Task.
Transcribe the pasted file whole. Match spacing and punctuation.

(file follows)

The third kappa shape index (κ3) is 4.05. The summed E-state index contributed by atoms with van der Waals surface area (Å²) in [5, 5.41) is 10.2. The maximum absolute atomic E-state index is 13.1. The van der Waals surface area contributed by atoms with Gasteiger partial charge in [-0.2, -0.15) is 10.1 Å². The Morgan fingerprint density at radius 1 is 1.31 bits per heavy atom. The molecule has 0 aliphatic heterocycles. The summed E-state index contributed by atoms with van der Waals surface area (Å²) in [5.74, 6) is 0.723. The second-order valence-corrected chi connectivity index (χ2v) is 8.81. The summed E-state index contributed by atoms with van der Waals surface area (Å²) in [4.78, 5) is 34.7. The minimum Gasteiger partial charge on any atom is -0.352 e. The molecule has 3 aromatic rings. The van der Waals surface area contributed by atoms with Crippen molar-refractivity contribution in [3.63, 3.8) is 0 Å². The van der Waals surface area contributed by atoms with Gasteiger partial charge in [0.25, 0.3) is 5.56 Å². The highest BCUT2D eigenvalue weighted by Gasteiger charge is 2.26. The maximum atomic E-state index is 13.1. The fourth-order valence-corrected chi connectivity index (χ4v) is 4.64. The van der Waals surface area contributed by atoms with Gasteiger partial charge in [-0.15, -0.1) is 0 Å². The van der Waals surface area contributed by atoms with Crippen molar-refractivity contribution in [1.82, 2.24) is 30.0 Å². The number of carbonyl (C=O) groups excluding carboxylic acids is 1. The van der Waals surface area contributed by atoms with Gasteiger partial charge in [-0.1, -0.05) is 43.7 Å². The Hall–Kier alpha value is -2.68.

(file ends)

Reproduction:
The third kappa shape index (κ3) is 4.05. The summed E-state index contributed by atoms with van der Waals surface area (Å²) in [5, 5.41) is 10.2. The maximum absolute atomic E-state index is 13.1. The van der Waals surface area contributed by atoms with Gasteiger partial charge in [-0.2, -0.15) is 10.1 Å². The Morgan fingerprint density at radius 1 is 1.31 bits per heavy atom. The molecule has 0 aliphatic heterocycles. The summed E-state index contributed by atoms with van der Waals surface area (Å²) in [5.74, 6) is 0.723. The second-order valence-corrected chi connectivity index (χ2v) is 8.81. The summed E-state index contributed by atoms with van der Waals surface area (Å²) in [4.78, 5) is 34.7. The minimum Gasteiger partial charge on any atom is -0.352 e. The molecule has 3 aromatic rings. The van der Waals surface area contributed by atoms with Crippen molar-refractivity contribution in [3.63, 3.8) is 0 Å². The van der Waals surface area contributed by atoms with Gasteiger partial charge in [0.25, 0.3) is 5.56 Å². The highest BCUT2D eigenvalue weighted by Gasteiger charge is 2.26. The maximum atomic E-state index is 13.1. The fourth-order valence-corrected chi connectivity index (χ4v) is 4.64. The van der Waals surface area contributed by atoms with Gasteiger partial charge in [-0.15, -0.1) is 0 Å². The van der Waals surface area contributed by atoms with Crippen molar-refractivity contribution in [1.82, 2.24) is 30.0 Å². The number of carbonyl (C=O) groups excluding carboxylic acids is 1. The van der Waals surface area contributed by atoms with Gasteiger partial charge in [-0.1, -0.05) is 43.7 Å². The Hall–Kier alpha value is -2.68.